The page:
This is the Armstrong paradox, then, that the third-liners suffer the most either way: it is their job to hit close to the line, and therefore they will always bear the brunt of whatever fines and suspensions are on the books, but if they get hit beyond the line, they’re likely to lose that job altogether. No matter what the disciplinary regime, it’s the bottom of the roster that will feel the worst of it. The only issue that remains, for them, is which is worse to endure: suspensions or concussions?
The traditional resolution to this paradox was prefer restricted suspensions and try to play through concussions, and for years, presumably, it worked. But as Armstrong discovered, in this climate, it won’t work any more. Everyone is far too aware of the symptoms. Teammates, trainers, doctors, coaches, friends and family will notice runs of headaches, nausea, poor balance, confusion, light and sound sensitivity. They’ll ask questions, and they have very little remaining incentive to conspire along with the pretense that nothing is wrong just to keep a marginal player on the ice. In 1975, a player might have successfully played through a concussion with vague references to headaches or trouble sleeping, his weak play dismissed as nothing more than a slump. But now? People will figure it out, and they will take you off the roster when they do. For players like Armstrong, off the roster is half a step away from out of the NHL.
First-line players have been facing the fact that concussions might end their career for decades. Now, however, fourth-line players are going to have to realize that it’s just as likely for them, and perhaps even likelier. If there is any constituency in the NHL who has a deep and vested interest in never, ever receiving even one concussion, it is players on the margins of the roster, those who will only get one chance at making the Show. In a concussion-aware world, their interest finally changes: far better for a replacement-level player to be sternly punished for laying a bad hit than to be summarily dumped in the AHL for receiving one.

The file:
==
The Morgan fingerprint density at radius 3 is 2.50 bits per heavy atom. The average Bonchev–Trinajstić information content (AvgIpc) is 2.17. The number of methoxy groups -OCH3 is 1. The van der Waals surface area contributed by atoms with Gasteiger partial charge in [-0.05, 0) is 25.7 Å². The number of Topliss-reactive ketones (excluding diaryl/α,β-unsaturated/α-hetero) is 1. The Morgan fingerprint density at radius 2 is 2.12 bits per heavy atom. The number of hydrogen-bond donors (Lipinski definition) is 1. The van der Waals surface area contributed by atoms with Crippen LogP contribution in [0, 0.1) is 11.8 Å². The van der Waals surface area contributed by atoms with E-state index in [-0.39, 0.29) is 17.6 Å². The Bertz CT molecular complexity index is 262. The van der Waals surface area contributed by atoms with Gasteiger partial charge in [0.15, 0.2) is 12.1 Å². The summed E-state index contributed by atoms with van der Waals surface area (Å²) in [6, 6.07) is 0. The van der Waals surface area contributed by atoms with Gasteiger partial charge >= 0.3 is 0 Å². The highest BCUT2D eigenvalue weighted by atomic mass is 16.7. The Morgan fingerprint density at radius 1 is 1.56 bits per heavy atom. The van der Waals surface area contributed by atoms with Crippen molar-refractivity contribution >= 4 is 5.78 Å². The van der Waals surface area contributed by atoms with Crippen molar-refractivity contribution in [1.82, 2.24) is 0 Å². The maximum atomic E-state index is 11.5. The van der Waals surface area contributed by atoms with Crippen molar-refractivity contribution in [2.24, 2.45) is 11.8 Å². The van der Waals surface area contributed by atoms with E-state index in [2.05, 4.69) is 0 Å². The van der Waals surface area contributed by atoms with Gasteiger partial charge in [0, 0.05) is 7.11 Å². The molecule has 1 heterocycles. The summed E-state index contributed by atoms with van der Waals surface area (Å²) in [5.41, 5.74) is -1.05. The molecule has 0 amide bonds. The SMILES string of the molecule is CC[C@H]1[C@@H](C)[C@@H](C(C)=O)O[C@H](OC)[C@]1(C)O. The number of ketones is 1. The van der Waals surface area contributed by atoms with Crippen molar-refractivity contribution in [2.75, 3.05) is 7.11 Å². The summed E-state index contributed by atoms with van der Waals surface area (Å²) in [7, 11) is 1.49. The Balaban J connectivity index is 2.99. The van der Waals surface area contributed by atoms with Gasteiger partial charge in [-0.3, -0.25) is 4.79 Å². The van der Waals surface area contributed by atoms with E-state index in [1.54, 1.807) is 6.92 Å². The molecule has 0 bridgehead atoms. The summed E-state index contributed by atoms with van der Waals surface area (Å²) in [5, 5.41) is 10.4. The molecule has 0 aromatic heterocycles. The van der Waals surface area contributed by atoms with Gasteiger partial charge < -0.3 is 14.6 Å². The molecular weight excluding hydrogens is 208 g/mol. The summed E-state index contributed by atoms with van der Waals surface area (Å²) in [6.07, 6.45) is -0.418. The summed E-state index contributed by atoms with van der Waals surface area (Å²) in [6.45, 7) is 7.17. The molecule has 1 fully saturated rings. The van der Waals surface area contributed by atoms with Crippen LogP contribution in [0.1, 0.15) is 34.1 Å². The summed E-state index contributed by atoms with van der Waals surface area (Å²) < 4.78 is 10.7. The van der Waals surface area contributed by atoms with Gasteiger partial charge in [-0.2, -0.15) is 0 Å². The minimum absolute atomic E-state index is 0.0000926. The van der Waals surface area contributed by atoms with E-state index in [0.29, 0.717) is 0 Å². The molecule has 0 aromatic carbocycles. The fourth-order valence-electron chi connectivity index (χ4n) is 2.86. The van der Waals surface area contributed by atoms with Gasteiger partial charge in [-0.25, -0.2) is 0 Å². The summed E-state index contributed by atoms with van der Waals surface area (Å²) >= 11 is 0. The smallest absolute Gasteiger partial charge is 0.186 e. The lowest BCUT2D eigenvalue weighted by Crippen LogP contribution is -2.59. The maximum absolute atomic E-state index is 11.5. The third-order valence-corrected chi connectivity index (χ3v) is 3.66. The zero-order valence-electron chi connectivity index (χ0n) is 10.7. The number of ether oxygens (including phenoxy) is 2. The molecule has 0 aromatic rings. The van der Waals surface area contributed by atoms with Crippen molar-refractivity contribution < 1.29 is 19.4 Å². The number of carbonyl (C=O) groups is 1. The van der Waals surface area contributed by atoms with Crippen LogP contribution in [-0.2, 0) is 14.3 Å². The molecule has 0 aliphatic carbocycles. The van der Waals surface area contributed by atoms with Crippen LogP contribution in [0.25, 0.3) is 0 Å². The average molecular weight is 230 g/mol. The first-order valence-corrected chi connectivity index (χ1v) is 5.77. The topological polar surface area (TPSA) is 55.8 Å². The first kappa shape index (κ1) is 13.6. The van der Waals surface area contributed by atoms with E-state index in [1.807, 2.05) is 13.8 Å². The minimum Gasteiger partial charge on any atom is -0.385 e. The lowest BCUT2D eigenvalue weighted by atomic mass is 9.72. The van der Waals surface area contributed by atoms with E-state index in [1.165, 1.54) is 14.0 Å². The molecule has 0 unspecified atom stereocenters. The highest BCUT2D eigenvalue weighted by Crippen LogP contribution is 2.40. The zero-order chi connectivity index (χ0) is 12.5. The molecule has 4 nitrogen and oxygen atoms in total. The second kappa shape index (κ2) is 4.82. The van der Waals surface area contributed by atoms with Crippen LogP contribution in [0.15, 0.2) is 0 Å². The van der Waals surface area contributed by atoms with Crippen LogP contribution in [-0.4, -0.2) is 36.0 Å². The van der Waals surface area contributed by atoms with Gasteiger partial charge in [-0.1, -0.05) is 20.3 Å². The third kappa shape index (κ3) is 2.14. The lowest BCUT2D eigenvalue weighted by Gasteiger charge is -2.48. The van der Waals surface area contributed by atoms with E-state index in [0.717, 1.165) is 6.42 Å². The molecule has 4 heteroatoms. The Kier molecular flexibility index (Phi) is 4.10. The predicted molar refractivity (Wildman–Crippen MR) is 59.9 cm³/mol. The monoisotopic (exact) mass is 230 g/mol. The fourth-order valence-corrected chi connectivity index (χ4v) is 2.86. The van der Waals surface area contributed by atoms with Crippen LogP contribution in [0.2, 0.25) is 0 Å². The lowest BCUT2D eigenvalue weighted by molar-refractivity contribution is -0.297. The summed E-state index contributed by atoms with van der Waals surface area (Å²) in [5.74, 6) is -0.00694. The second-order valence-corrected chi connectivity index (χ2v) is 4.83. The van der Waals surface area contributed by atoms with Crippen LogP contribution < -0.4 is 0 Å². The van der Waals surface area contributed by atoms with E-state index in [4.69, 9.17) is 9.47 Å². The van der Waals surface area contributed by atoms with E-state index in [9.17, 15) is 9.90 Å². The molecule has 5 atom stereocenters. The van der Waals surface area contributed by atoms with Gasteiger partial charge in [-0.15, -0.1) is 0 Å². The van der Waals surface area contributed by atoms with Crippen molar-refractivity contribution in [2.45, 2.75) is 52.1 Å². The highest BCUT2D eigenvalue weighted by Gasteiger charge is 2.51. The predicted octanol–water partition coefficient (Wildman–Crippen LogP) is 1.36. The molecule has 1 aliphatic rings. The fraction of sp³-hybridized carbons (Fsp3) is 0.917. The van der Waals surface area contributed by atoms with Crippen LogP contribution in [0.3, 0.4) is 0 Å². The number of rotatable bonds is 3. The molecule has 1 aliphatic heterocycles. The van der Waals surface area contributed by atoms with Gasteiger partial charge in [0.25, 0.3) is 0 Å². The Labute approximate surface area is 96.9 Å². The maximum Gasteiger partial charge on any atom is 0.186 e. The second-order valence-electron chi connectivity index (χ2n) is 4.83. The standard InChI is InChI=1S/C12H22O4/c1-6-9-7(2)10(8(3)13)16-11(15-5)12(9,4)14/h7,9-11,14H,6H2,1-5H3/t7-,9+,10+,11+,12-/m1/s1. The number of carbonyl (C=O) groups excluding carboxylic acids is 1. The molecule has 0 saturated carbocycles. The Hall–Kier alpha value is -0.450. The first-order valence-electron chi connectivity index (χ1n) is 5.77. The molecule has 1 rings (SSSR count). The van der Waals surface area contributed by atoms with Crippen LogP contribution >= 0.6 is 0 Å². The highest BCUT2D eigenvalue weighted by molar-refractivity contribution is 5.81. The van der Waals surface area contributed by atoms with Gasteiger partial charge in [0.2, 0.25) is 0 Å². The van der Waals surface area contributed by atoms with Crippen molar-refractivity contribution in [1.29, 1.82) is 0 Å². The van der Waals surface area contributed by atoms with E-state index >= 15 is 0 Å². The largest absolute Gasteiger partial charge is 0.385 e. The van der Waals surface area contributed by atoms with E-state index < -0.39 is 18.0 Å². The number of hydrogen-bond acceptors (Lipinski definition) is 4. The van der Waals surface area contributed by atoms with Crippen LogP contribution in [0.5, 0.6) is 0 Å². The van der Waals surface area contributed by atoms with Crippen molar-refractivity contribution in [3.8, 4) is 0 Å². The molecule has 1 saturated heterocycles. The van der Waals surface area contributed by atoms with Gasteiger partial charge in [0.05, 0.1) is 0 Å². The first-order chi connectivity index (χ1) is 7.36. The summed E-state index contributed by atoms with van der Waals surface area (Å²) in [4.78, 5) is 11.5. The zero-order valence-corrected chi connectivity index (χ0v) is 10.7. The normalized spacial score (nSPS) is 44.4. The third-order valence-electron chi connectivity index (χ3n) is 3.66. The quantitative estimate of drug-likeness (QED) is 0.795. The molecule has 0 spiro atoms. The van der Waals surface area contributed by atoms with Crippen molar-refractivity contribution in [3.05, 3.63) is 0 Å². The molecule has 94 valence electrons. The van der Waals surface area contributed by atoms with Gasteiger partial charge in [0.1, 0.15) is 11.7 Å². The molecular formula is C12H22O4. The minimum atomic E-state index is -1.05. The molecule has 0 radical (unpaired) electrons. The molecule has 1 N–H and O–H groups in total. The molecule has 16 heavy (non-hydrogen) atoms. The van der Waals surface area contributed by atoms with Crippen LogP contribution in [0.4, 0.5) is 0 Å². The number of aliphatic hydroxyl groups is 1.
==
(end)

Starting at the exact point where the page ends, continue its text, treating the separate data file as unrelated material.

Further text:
Going into the new CBA this summer, there are forces colluding to push the NHLPA further in the direction of player safety than ever before. There’s a real opportunity for getting the players behind a stronger disciplinary regime than they’ve been willing to support in the past, with an eye towards deterring concussive hits. However, such a regime has to be designed in such a way that the greatest number of players can support it, which means- I think- drawing a major line between first/second offenders and chronic offenders. Some commentators, moved by Matt Cooke and his come-to-Jesus moment, have been lauding automatic massive suspensions as the ideal deterrent, but it’s going to be nigh on impossible to get a preponderance of NHL players to agree to the notion that any hit to the head might cost them 5% of their salary or an automatic 3-game suspension. Too many players can imagine themselves accidentally miscalculating the seconds and inches and crossing the line once or twice in their career, and they’re right to imagine that- there’s no player in the game so clean that he never once made a bad decision. But a proposal that raises penalties dramatically for each offense (say, squaring both fine and suspension every time, not including prior offenses but starting from a clean slate with the new CBA) might find far more support.
What we often forget when proposing new punishments is that the players are not only objects of the disciplinary regime but co-creators of it. The NHL cannot simply dream up a system and impose it as though skaters were unruly children or bad dogs. To have the slightest hope of being implemented, any revised disciplinary structure must speak to the interests and desires of the players who will be playing under it. Thankfully, for perhaps the first time ever, the interests broad cross-section of players are starting to weigh on the side of deterring concussions rather than causing them. You can thank Colby Armstrong for that.
Bonus link: Brad Richards talks about the NHLPA and player safety here.